Chapter 3: Developing Your Research Question

A.    Checklist for Question Generation

1.    Using one to two-word answers, think through:

  • your topic
  • the context for your research
  • what you want to achieve
  • the nature of your question - who, what, where, when, why, how
  • any potential relationships you want to explore

2.    Using the answers from step 1, and starting with the nature of the question, string together one or more research questions

3.    If you have more than one question, decide on the main question based on interests, practicalities and advice

4.    Narrow and clarify until your question is as concise and well-articulated as possible  

B.    Checklist for Characteristics of ‘Good’ Questions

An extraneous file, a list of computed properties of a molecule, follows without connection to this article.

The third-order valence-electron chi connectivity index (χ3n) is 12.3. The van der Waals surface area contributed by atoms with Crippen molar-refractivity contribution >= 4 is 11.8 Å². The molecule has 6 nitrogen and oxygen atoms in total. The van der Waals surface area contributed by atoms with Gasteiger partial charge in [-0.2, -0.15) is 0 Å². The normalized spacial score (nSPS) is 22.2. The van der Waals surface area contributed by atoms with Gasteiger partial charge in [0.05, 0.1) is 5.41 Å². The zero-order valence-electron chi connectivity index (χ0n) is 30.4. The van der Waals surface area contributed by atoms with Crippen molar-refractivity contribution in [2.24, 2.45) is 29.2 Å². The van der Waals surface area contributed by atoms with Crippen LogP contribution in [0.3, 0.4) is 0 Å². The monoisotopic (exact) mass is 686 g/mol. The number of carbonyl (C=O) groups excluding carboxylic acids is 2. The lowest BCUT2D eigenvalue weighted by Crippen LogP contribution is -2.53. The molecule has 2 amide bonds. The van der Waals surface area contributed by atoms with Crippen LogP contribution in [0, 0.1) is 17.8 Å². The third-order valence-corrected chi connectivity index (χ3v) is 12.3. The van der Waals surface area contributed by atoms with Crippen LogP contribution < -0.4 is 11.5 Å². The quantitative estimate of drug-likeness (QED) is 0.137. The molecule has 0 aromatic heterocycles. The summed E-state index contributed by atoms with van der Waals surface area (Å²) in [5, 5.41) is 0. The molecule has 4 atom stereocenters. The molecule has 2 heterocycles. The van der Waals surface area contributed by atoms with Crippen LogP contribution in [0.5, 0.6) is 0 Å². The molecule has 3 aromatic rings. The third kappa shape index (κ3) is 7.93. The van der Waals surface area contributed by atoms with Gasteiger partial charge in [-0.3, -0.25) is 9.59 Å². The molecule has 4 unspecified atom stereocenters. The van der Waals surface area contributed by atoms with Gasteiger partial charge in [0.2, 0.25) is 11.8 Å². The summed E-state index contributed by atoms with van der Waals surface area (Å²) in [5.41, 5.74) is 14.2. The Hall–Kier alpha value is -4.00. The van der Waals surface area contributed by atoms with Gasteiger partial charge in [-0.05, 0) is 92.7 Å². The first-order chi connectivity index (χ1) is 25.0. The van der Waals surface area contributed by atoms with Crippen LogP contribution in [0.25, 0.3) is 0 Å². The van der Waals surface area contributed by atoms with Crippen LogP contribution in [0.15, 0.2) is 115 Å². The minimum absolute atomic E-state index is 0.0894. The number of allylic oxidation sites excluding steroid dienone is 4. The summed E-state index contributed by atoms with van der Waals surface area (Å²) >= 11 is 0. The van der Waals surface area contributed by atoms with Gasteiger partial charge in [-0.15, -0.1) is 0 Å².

1.    Is the question right for me?

  • Will the question hold my interest?
  • Can I manage my personal subjectivities?

2.    Is the question right for the field?

  • Will the findings be considered significant?
  • Will it make a contribution to knowledge?
  • Does it have the ability to affect change?

3.    Is the question well-articulated?

  • Are the terms well-defined?
  • Are there any unchecked assumptions?

4.    Is the question doable?

  • Can information be collected in an attempt to answer the question?
  • Do I have the skills and expertise necessary to access this information? If not, can the skills be developed?
  • Will I be able to get it all done within the time constraints?
  • Are costs likely to exceed my budget?
  • Are there any potential ethics problems?

5.    Does the question get the tick of approval from those in the know?

  • Does my academic supervisor think I am on the right track?
  • Do experts think my question is relevant/doable?